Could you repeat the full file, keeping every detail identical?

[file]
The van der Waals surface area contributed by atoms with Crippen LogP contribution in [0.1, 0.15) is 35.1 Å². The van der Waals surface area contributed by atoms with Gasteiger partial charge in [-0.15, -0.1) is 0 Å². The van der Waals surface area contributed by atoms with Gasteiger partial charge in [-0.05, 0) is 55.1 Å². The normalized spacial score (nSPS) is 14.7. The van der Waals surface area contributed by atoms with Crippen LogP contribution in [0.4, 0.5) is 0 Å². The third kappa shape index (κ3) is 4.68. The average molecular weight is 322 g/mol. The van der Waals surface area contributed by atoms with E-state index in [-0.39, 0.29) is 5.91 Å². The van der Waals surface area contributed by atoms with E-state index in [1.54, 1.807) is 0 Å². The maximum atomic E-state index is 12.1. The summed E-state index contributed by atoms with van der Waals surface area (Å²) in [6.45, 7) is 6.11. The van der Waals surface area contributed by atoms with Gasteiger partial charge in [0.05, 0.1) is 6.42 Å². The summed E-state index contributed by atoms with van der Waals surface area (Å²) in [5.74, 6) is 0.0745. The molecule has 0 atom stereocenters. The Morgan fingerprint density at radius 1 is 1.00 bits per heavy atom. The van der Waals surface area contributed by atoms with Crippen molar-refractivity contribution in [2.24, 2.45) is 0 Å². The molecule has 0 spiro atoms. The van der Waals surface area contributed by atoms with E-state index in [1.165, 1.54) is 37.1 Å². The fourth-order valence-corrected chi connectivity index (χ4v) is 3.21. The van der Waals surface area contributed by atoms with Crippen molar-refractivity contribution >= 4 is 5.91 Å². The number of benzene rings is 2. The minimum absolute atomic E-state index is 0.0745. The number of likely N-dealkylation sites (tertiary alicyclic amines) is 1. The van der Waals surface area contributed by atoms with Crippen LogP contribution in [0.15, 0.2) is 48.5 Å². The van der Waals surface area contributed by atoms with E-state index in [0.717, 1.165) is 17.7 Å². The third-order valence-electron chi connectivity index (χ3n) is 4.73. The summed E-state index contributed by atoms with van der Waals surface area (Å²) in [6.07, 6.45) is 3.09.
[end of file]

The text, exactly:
The van der Waals surface area contributed by atoms with Crippen LogP contribution in [0.1, 0.15) is 35.1 Å². The van der Waals surface area contributed by atoms with Gasteiger partial charge in [-0.15, -0.1) is 0 Å². The van der Waals surface area contributed by atoms with Gasteiger partial charge in [-0.05, 0) is 55.1 Å². The normalized spacial score (nSPS) is 14.7. The van der Waals surface area contributed by atoms with Crippen LogP contribution in [0.4, 0.5) is 0 Å². The third kappa shape index (κ3) is 4.68. The average molecular weight is 322 g/mol. The van der Waals surface area contributed by atoms with E-state index in [-0.39, 0.29) is 5.91 Å². The van der Waals surface area contributed by atoms with E-state index in [1.54, 1.807) is 0 Å². The maximum atomic E-state index is 12.1. The summed E-state index contributed by atoms with van der Waals surface area (Å²) in [6.45, 7) is 6.11. The van der Waals surface area contributed by atoms with Gasteiger partial charge in [0.05, 0.1) is 6.42 Å². The summed E-state index contributed by atoms with van der Waals surface area (Å²) in [5.74, 6) is 0.0745. The molecule has 0 atom stereocenters. The Morgan fingerprint density at radius 1 is 1.00 bits per heavy atom. The van der Waals surface area contributed by atoms with Crippen molar-refractivity contribution in [2.24, 2.45) is 0 Å². The molecule has 0 spiro atoms. The van der Waals surface area contributed by atoms with E-state index in [1.165, 1.54) is 37.1 Å². The fourth-order valence-corrected chi connectivity index (χ4v) is 3.21. The van der Waals surface area contributed by atoms with Crippen molar-refractivity contribution >= 4 is 5.91 Å². The number of benzene rings is 2. The minimum absolute atomic E-state index is 0.0745. The number of likely N-dealkylation sites (tertiary alicyclic amines) is 1. The van der Waals surface area contributed by atoms with Crippen LogP contribution in [0.15, 0.2) is 48.5 Å². The van der Waals surface area contributed by atoms with E-state index in [0.717, 1.165) is 17.7 Å². The third-order valence-electron chi connectivity index (χ3n) is 4.73. The summed E-state index contributed by atoms with van der Waals surface area (Å²) in [6.07, 6.45) is 3.09.